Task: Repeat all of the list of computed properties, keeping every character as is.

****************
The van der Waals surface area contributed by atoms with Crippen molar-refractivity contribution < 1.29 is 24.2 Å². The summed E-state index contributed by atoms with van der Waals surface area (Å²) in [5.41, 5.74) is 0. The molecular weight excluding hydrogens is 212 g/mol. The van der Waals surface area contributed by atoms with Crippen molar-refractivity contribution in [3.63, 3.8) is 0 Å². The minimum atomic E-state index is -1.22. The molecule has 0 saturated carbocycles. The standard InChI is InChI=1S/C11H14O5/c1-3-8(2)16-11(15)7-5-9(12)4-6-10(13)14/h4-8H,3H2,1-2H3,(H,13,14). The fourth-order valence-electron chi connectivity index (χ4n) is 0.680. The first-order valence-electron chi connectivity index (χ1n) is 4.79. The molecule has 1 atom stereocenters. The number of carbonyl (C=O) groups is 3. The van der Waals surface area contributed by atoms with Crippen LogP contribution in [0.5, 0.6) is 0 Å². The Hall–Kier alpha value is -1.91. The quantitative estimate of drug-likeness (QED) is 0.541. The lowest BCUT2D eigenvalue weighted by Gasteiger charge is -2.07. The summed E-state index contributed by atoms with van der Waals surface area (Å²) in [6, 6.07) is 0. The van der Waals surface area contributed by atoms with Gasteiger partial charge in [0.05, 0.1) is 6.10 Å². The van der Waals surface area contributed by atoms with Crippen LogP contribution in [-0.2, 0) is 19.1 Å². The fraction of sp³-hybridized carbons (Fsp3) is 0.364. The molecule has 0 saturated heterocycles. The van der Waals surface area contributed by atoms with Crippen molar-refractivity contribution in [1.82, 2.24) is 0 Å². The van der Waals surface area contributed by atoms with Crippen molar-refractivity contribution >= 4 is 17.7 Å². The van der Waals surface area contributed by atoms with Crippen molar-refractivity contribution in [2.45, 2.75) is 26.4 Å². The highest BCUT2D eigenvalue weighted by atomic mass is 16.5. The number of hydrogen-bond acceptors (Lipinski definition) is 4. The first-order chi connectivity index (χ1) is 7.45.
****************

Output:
The van der Waals surface area contributed by atoms with Crippen molar-refractivity contribution < 1.29 is 24.2 Å². The summed E-state index contributed by atoms with van der Waals surface area (Å²) in [5.41, 5.74) is 0. The molecular weight excluding hydrogens is 212 g/mol. The van der Waals surface area contributed by atoms with Crippen molar-refractivity contribution in [3.63, 3.8) is 0 Å². The minimum atomic E-state index is -1.22. The molecule has 0 saturated carbocycles. The standard InChI is InChI=1S/C11H14O5/c1-3-8(2)16-11(15)7-5-9(12)4-6-10(13)14/h4-8H,3H2,1-2H3,(H,13,14). The fourth-order valence-electron chi connectivity index (χ4n) is 0.680. The first-order valence-electron chi connectivity index (χ1n) is 4.79. The molecule has 1 atom stereocenters. The number of carbonyl (C=O) groups is 3. The van der Waals surface area contributed by atoms with Crippen LogP contribution in [0.5, 0.6) is 0 Å². The Hall–Kier alpha value is -1.91. The quantitative estimate of drug-likeness (QED) is 0.541. The lowest BCUT2D eigenvalue weighted by Gasteiger charge is -2.07. The summed E-state index contributed by atoms with van der Waals surface area (Å²) in [6, 6.07) is 0. The van der Waals surface area contributed by atoms with Gasteiger partial charge in [0.05, 0.1) is 6.10 Å². The van der Waals surface area contributed by atoms with Crippen LogP contribution in [-0.2, 0) is 19.1 Å². The fraction of sp³-hybridized carbons (Fsp3) is 0.364. The molecule has 0 saturated heterocycles. The van der Waals surface area contributed by atoms with Crippen molar-refractivity contribution in [1.82, 2.24) is 0 Å². The van der Waals surface area contributed by atoms with Crippen molar-refractivity contribution >= 4 is 17.7 Å². The van der Waals surface area contributed by atoms with Crippen molar-refractivity contribution in [2.45, 2.75) is 26.4 Å². The highest BCUT2D eigenvalue weighted by atomic mass is 16.5. The number of hydrogen-bond acceptors (Lipinski definition) is 4. The first-order chi connectivity index (χ1) is 7.45.